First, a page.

PART X: TREKKING BURMA’S SHAN STATE
An uneventful, but long bus ride up a very curvy mountain road ends with a late afternoon arrival in Kalaw. I check into the Golden Lily Guest House where I find a basic single for US $7.00. They have some better rooms at a higher price but I pass since my goal is to book a trek and begin it early the following morning. I have been forewarned that Golden Lily will try to hard sell me their trekking service. I do a good job of avoiding the pitch.
Immediately, I meet Kelly, an RN from San Diego. We are both interested in trekking and take off to comb the town and interview perspective companies. After three so-so attempts we find Uncle Sam’s Trekking Company. We are impressed with his mature and easy going competency. He displays an impressive knowledge of the land and can offer us several tailor-made options. We decide to book a three day trek to Lake Inle. We meet Juan, from Costa Rica, in the process and he joins our band of stalwarts.
We meet at Uncle Sam’s early the following morning. Overnight he has booked me a room at Lake Inle, I requested it after having no luck on the phone. He will send our backpacks ahead and we will trek for 52 miles with daypacks. We meet our guide, a 22-year-old Burmese woman who speaks good English and is a recent college grad (a rarity in Shan State).
We are also introduced to a young man who will accompany us. He is introduced as our cook and promptly takes off. We almost never see him during the next three days. By 7:30 am the four of us are off trekking away from the town. Another 15 minutes and we start to climb. Another 15 minutes and the temperature begins to climb as well.
We set a steady, but moderate pace. Other than my profuse perspiration, I find it easy to keep up with my younger companions. This will not always be the case, particularly during some of the steeper ascents. Over the next several hours we go up and down mountainous terrain and through hidden valleys and rice fields.
Midday and we stop at a mountain village for lunch in a local family’s home. The simple home, with no electricity, is a welcome relief from the 100° F+ heat outside. The Shan people are different from the Burmese in the lowlands, both ethnically and in dress and custom.
After lunch and a little snooze, we resume. We follow a railroad track for a couple miles and eventually come to a small village where we stop to buy cold drinks and await the local train.
After all this rest it is rather difficult to get going again but we have two more hours of trekking before we reach our vilage for the night.
Like most mountain villages in Shan State, this one has no electricity or indoor plumbing. We eat by the light of some candles. The delicious ethnic Shan food is ravenously consumed.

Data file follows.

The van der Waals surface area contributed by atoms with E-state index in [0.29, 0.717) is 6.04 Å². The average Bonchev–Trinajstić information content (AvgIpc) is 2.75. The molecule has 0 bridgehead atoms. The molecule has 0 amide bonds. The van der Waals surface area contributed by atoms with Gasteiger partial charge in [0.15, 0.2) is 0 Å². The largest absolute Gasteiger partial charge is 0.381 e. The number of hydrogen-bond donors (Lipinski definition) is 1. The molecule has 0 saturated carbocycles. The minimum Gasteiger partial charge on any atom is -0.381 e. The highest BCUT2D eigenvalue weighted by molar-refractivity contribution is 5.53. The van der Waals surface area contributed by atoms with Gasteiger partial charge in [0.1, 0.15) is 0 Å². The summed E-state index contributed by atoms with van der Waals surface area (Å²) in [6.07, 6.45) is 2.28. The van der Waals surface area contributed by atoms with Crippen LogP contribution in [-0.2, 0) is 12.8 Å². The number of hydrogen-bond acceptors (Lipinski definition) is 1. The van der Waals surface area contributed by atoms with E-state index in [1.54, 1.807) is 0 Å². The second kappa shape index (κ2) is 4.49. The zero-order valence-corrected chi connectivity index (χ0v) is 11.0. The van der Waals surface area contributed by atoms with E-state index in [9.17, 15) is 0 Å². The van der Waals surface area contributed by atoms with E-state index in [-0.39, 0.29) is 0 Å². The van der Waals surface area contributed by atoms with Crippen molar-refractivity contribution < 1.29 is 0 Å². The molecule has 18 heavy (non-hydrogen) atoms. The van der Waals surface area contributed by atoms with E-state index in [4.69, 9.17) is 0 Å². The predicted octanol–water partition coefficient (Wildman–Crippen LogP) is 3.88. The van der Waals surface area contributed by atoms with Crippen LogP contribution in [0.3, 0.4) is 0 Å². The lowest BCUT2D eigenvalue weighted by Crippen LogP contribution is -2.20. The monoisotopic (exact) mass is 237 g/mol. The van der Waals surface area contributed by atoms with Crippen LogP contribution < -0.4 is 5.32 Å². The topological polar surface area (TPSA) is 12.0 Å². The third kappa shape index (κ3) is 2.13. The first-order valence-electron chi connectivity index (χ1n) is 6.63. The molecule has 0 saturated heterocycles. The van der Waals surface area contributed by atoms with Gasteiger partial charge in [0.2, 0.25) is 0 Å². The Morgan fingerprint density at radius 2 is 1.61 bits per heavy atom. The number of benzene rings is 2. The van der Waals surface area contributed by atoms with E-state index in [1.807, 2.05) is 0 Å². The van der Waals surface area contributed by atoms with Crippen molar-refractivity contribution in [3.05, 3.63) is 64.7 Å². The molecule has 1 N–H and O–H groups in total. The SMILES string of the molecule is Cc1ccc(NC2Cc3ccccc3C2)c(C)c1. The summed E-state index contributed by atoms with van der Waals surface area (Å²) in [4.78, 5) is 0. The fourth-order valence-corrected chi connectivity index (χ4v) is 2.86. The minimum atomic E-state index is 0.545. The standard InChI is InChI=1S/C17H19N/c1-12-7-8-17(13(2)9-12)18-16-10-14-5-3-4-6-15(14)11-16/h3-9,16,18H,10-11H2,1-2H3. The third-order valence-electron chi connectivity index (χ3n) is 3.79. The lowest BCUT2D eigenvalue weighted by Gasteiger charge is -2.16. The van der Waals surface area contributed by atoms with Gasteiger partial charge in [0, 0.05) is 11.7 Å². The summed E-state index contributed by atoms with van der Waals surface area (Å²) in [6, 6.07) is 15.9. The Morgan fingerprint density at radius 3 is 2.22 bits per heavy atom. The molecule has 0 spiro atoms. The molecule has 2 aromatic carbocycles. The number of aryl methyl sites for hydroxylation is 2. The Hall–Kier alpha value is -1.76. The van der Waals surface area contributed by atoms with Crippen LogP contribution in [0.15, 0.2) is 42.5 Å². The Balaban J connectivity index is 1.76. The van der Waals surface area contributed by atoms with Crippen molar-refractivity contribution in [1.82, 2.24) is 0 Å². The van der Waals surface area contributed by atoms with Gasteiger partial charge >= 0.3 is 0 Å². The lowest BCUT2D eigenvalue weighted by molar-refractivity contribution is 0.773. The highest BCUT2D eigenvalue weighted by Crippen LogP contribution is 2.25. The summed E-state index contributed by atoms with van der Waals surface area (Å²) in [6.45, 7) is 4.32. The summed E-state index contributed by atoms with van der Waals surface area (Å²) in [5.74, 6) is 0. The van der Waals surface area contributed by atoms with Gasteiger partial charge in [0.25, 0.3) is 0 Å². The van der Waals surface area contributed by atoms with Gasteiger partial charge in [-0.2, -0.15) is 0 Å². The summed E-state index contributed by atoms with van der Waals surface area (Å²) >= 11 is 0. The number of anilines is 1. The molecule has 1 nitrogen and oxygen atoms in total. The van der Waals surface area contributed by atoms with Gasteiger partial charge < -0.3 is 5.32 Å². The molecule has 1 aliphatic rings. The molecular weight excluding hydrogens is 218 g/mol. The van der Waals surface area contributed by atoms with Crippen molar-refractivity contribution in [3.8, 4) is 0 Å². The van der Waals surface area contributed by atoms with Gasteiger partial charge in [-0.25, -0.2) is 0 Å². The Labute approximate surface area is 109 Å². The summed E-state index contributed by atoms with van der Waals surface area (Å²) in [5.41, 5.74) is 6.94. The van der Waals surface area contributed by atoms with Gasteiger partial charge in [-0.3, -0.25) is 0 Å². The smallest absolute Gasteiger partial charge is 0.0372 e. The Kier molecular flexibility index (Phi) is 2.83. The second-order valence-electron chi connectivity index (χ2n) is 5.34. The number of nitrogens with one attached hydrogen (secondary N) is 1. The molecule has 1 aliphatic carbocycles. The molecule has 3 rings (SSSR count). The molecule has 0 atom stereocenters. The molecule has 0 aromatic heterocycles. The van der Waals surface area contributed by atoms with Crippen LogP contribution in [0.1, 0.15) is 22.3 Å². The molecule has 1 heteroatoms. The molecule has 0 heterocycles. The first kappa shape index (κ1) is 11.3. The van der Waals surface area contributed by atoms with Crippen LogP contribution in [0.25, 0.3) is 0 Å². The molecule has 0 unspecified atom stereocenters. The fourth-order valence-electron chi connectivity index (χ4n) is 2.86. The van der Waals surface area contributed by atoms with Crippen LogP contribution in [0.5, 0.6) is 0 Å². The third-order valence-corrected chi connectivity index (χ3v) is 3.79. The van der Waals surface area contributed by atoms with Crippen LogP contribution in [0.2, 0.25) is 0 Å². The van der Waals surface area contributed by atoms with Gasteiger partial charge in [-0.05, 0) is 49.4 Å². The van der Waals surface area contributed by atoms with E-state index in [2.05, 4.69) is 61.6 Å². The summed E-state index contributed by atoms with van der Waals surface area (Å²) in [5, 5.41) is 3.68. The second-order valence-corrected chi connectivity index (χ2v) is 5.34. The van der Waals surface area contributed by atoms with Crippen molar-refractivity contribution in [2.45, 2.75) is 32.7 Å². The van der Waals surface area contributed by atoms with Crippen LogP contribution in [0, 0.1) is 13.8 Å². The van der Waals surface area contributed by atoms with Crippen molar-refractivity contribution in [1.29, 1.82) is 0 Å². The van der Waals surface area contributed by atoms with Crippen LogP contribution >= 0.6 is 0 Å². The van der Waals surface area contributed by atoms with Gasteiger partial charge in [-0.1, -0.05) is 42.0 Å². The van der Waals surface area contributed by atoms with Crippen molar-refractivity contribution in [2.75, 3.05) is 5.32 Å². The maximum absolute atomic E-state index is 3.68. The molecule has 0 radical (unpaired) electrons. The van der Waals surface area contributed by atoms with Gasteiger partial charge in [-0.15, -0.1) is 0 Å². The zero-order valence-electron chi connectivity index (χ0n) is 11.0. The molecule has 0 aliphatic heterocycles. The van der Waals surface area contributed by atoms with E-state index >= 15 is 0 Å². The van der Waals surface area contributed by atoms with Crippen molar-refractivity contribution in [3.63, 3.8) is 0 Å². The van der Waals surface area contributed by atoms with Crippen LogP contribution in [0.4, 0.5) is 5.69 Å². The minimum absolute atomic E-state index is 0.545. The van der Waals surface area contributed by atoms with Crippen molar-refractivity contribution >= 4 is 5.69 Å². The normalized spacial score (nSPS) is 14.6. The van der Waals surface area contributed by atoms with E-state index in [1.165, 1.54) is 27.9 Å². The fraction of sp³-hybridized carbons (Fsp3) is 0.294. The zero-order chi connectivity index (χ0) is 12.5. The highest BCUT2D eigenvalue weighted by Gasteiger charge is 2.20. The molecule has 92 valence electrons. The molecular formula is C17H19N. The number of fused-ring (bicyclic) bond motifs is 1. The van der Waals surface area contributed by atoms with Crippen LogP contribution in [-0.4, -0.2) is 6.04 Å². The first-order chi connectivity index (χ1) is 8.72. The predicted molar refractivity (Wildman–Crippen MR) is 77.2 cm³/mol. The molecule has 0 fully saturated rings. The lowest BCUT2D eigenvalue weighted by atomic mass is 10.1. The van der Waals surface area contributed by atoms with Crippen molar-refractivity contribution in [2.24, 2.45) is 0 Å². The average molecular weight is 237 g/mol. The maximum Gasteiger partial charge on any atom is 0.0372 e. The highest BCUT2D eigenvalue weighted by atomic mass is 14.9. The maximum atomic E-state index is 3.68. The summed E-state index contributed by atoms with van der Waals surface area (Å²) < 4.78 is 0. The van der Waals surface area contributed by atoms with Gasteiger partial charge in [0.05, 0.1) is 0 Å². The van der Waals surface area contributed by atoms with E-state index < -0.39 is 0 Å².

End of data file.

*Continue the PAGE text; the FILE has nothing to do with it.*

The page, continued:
After dinner, our host lays mats out on the floor for us to sleep upon. A large pile of blankets is provided. During the night it gets incredibly cold. I stay comfortable under three heavy quilted blankets except for nearly freezing during a trip outside to pee.
I awake just before dawn and the family is already quietly stirring outside and in the kitchen preparing the day’s meal. After breakfast we say our goodbyes and resume our trek. I am and will continue to be touched by how generous the Shan mountain people are in act as well as in spirit. Most have little in the way of possessions yet they will invite strangers into their homes for tea, a meal or to spend the night as a common practice. All I meet are genuinely happy. Westerners are still something of an oddity to them. Locals often stare at us without inhibition.
I am told today will be our longest day. Upon leaving the village, we immediately begin climbing a formidable mountain range. This time I have some trouble keeping up, especially for the first hour or two.
Around 4:00 pm we come to a river and go for a swim, briefly escaping the sweltering heat. About an hour later we come to a larger village where we will spend the night.
This village has a small store and we each purchase and consume a Mandalay Beer. Then we settle in, have another great dinner and are soon off to sleep. Tonight it is cold but not nearly as frigid as the first night’s village. Many of the treks come through here on their last night so the village gets more foreign visitors. The house where we stayed is constructing another building so I guess business from the trekking companies is good.
In the mornng we begin the last half day to Lake Inle, arriving around noon at the southern end. We have a last lunch together and then board a boat for a 90 minute ride across Lake Inle and its floating gardens. In retrospect, this is probably the best way to see this whole water based world.
We will spend two nights here before continuing our separate ways.
- Uncle Sam’s Trekking Company
- Three days, two nights, 52 miles trekking
- Cost: $13/day with a group of three (costs go down with more people and up with less) including food and lodging